Diffuse Artery

Figure 11-12: LAFB in a patient with primary conduction system disease. QRS duration: 0.10 s. At normal paper speeds (25 mm/s), the relationship between the peaks of the R waves (vertical lines) in simultaneously recorded leads II and III and aVL and aVR cannot be determined with the desired accuracy (see Fig. 11-13).

Figure 11-12: LAFB in a patient with primary conduction system disease. QRS duration: 0.10 s. At normal paper speeds (25 mm/s), the relationship between the peaks of the R waves (vertical lines) in simultaneously recorded leads II and III and aVL and aVR cannot be determined with the desired accuracy (see Fig. 11-13).

Frontal Artery

Figure 11-13: Derivation of electrocardiographic leads from a frontal plane QRS loop showing LAFB. Due to the counterclockwise rotation of the left superior loop, the peak of the R in aVL preceded the peak of this deflection in aVR (lower right). Furthermore, because the initial portion of the loop was inscribed on the positive half of the axis of lead III before it was inscribed on the positive half of the axis of lead II, the peak of the R in the former lead occurred before that in the latter lead. (From Castellanos A, Pina L, Zaman L, et al. Recent advances in the diagnosis of fascicular blocks. Cardiol Clin 1987; 5:469-488. Reproduced with permission from the publisher and authors.)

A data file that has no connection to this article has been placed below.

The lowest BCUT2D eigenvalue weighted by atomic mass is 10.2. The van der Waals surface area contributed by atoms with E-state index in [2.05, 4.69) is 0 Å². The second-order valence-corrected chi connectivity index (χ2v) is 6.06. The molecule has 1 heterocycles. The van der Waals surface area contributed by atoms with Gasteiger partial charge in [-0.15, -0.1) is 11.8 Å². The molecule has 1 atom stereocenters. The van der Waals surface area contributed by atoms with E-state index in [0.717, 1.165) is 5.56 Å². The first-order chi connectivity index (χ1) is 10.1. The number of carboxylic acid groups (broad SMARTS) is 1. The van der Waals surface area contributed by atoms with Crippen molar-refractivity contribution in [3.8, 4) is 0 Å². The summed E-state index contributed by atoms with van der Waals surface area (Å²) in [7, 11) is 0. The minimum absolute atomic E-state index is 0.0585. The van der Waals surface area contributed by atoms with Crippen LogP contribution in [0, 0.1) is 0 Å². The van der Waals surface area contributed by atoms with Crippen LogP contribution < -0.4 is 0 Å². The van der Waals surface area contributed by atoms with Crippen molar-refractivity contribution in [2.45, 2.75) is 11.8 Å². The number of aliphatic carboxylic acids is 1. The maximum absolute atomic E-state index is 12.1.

Lafb With Rbbb

Figure 11-14: LAFB with wide QRS complexes. Whereas panel A shows LAFB with RBBB, these conduction disturbances coexist with diffuse septal and inferoposterior fibrosis in panel B. Consequently, the expected small q wave and the wide S wave in lead I are not present. This pattern has been called "masquerading" bundle branch block because the standard leads suggest LBBB, while the chest leads are diagnostic of RBBB.

Figure 11-14: LAFB with wide QRS complexes. Whereas panel A shows LAFB with RBBB, these conduction disturbances coexist with diffuse septal and inferoposterior fibrosis in panel B. Consequently, the expected small q wave and the wide S wave in lead I are not present. This pattern has been called "masquerading" bundle branch block because the standard leads suggest LBBB, while the chest leads are diagnostic of RBBB.

Table 11-2: Causes of Abnormal (-30° to -90°) Left-Axis Deviation

Cause

Characteristic Features

1. Left anterior fascicular block

1. rS complexes in lead II with positive T waves

2. Extensive inferior wall (AC5)MI

2. Qr complexes in lead II with ST-segment